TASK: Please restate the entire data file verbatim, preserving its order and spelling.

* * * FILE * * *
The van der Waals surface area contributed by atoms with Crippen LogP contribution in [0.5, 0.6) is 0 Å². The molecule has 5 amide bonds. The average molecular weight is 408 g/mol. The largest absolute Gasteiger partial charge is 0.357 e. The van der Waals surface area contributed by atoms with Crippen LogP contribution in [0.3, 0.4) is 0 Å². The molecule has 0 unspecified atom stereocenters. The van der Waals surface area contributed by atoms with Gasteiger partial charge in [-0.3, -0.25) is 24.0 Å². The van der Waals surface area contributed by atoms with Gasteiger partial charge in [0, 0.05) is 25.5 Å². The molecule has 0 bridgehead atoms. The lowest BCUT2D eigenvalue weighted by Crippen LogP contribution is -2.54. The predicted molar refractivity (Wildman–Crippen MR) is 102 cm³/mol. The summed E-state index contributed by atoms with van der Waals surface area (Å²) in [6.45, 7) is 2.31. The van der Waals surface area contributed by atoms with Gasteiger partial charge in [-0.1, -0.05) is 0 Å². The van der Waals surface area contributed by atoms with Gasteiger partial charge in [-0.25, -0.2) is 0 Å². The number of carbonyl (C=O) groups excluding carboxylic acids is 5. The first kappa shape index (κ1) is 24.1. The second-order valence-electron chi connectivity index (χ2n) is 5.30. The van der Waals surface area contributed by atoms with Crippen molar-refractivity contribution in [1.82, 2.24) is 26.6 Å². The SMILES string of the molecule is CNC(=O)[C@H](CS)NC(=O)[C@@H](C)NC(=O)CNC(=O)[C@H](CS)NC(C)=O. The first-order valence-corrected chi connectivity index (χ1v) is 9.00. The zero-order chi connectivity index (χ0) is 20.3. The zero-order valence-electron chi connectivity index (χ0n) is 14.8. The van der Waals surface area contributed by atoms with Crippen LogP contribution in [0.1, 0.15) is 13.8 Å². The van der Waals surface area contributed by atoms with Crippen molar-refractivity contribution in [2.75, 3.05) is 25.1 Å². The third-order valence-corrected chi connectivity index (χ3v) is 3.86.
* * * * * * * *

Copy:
The van der Waals surface area contributed by atoms with Crippen LogP contribution in [0.5, 0.6) is 0 Å². The molecule has 5 amide bonds. The average molecular weight is 408 g/mol. The largest absolute Gasteiger partial charge is 0.357 e. The van der Waals surface area contributed by atoms with Crippen LogP contribution in [0.3, 0.4) is 0 Å². The molecule has 0 unspecified atom stereocenters. The van der Waals surface area contributed by atoms with Gasteiger partial charge in [-0.3, -0.25) is 24.0 Å². The van der Waals surface area contributed by atoms with Gasteiger partial charge in [0, 0.05) is 25.5 Å². The molecule has 0 bridgehead atoms. The lowest BCUT2D eigenvalue weighted by Crippen LogP contribution is -2.54. The predicted molar refractivity (Wildman–Crippen MR) is 102 cm³/mol. The summed E-state index contributed by atoms with van der Waals surface area (Å²) in [6.45, 7) is 2.31. The van der Waals surface area contributed by atoms with Gasteiger partial charge in [-0.1, -0.05) is 0 Å². The van der Waals surface area contributed by atoms with Gasteiger partial charge in [-0.25, -0.2) is 0 Å². The number of carbonyl (C=O) groups excluding carboxylic acids is 5. The first kappa shape index (κ1) is 24.1. The second-order valence-electron chi connectivity index (χ2n) is 5.30. The van der Waals surface area contributed by atoms with Crippen molar-refractivity contribution in [1.82, 2.24) is 26.6 Å². The SMILES string of the molecule is CNC(=O)[C@H](CS)NC(=O)[C@@H](C)NC(=O)CNC(=O)[C@H](CS)NC(C)=O. The first-order valence-corrected chi connectivity index (χ1v) is 9.00. The zero-order chi connectivity index (χ0) is 20.3. The zero-order valence-electron chi connectivity index (χ0n) is 14.8. The van der Waals surface area contributed by atoms with Crippen LogP contribution in [0.1, 0.15) is 13.8 Å². The van der Waals surface area contributed by atoms with Crippen molar-refractivity contribution in [2.75, 3.05) is 25.1 Å². The third-order valence-corrected chi connectivity index (χ3v) is 3.86.